According to article 142 Bis of the IPL, franchise agreements must be in writing and include the following minimum provisions:
(i) the geographical zone in which the franchisee shall mainly perform the activities that are the subject matter of the agreement;
(ii) the location, minimum size and investment characteristics of infrastructure relating to the premises in which the franchisee shall carry out the activities deriving from the agreement;
(iii) if applicable, the policies of inventories, marketing and advertising, as well as the provisions relating to the merchandise supply and the engagement with suppliers;
(iv) the policies, procedures and terms for any reimbursement, financing and other considerations in charge of the parties;
(v) the criteria and methods applicable to determining the franchisee’s commissions and profit margins;
(vi) the characteristics of the technical and operational training of the franchisee’s personnel, as well as the method or manner in which the franchisor shall provide technical assistance to the franchisee;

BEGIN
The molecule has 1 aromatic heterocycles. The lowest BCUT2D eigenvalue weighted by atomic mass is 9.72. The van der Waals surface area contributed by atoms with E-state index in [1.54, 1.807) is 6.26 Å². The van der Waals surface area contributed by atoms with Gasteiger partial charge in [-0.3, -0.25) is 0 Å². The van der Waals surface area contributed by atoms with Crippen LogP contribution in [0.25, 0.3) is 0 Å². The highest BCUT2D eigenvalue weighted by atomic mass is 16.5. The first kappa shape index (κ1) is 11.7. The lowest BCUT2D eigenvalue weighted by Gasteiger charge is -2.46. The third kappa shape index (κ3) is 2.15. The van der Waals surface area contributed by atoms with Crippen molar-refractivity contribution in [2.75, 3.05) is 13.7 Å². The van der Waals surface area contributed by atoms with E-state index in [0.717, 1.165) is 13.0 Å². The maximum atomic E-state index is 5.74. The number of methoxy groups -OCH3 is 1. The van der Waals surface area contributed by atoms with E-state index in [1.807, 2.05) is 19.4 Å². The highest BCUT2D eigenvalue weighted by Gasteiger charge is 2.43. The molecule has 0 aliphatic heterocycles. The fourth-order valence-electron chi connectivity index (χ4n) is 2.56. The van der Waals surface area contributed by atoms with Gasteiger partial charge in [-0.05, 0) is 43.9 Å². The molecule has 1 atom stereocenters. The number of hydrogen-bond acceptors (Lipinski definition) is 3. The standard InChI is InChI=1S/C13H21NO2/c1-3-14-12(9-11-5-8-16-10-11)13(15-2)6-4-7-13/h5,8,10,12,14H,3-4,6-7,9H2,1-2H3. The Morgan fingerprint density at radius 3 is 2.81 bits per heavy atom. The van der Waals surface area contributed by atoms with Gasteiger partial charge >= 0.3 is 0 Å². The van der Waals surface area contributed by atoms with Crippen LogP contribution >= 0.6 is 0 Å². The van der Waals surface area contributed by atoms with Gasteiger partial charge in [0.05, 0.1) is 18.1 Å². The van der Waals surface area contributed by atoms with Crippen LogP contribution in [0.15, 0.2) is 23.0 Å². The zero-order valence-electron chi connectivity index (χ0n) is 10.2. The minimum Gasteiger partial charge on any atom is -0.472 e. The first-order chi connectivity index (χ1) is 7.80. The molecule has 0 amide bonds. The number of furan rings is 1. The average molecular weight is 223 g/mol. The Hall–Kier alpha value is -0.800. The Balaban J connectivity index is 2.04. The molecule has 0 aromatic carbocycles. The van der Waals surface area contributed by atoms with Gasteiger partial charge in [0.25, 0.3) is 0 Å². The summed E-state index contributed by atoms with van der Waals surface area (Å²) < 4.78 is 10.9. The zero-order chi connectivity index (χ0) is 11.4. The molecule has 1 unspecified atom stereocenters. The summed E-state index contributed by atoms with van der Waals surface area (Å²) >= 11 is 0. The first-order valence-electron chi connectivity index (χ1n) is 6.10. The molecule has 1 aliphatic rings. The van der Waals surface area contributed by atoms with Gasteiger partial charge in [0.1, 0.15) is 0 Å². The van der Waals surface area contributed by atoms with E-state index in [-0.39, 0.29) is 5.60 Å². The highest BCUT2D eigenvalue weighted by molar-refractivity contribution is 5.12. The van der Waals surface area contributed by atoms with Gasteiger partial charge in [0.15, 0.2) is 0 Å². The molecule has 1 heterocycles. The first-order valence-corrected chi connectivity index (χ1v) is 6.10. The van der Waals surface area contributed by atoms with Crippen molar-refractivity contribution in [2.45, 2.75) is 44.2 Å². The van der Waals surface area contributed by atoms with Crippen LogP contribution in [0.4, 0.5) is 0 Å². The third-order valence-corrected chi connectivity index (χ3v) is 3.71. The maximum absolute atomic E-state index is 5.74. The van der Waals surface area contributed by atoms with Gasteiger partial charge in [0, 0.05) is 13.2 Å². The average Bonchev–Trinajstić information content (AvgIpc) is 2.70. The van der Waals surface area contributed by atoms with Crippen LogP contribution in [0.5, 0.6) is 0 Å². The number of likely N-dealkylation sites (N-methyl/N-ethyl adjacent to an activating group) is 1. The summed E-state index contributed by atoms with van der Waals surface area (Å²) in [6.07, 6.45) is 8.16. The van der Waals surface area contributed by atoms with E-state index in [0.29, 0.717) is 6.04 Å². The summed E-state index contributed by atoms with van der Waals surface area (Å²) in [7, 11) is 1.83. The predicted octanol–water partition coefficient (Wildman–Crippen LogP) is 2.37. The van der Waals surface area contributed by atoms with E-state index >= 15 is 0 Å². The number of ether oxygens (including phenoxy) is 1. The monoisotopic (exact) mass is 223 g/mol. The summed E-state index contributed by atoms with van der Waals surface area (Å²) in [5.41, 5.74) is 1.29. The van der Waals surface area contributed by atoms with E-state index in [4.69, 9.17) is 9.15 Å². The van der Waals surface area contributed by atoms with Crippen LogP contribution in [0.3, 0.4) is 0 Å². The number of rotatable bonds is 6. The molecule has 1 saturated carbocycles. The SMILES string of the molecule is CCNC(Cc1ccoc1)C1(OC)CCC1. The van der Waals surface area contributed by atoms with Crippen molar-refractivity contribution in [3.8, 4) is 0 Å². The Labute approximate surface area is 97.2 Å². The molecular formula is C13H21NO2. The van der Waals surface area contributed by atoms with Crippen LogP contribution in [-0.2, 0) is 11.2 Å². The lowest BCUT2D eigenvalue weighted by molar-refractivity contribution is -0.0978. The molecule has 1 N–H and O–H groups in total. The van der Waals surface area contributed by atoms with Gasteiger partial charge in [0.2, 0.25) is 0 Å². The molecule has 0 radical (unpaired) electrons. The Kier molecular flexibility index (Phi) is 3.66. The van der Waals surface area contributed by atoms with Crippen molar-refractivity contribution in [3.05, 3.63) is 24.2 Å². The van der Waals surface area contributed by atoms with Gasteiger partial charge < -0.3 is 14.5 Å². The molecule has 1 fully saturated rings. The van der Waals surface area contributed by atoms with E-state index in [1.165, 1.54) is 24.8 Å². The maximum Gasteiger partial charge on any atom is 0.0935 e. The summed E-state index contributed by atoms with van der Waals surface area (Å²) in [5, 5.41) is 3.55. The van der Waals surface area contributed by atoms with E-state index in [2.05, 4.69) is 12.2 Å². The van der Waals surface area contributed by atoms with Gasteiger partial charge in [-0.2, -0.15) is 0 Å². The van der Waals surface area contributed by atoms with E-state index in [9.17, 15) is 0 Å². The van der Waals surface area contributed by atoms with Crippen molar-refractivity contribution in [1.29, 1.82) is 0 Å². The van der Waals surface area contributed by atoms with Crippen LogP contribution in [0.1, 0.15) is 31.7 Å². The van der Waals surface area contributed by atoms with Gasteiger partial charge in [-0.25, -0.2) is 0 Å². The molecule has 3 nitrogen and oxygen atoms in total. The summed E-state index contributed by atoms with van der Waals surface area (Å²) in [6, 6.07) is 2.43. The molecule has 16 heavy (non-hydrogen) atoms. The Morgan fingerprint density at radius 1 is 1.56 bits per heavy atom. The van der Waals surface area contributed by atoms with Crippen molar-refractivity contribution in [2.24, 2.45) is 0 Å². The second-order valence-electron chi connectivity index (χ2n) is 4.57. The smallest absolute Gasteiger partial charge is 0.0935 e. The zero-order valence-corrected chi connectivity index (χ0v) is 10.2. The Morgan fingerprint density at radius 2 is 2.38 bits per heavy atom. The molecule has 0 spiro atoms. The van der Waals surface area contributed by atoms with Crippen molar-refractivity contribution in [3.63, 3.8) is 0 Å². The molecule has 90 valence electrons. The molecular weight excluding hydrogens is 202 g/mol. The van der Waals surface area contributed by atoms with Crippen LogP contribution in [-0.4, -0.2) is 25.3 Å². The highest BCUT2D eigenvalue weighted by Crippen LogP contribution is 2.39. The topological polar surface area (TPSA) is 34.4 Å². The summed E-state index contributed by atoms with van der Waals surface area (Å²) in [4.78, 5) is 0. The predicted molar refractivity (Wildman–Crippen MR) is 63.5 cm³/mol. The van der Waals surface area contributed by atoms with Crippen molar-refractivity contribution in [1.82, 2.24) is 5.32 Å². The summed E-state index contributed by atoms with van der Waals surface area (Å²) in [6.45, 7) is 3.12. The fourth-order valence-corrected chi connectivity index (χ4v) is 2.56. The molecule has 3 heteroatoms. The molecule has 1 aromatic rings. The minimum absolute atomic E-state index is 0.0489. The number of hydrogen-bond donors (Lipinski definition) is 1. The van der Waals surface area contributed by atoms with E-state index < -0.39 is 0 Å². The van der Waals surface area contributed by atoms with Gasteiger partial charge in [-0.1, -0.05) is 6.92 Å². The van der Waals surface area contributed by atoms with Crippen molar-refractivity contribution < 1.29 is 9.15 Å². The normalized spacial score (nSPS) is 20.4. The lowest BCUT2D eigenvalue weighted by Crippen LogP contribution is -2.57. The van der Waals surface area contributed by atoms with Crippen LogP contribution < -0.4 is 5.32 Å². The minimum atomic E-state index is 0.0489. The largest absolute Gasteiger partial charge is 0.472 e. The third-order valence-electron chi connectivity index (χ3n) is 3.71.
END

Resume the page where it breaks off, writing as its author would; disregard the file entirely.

(vii) the criteria, methods and procedures of supervision, information, evaluation and grading of the performance and quality of the services under the respective responsibility of the franchisor and the franchisee;
(viii) the terms and conditions of any sub-franchise, in the event it is agreed by the parties;
(ix) termination causes under the franchise agreement;
(x) events under which the parties may review and, if this happens, mutually agree to amend the terms or conditions of the franchise agreement;
(xi) if applicable, provisions regarding the franchisee’s obligation to sell its assets to the franchisor or the franchisor’s designated representative, upon the termination of the franchise agreement; and
(xii) if applicable, provisions regarding the franchisee’s obligation to sell or transfer the shares of its company to the franchisor or to make the franchisor a partner of such company.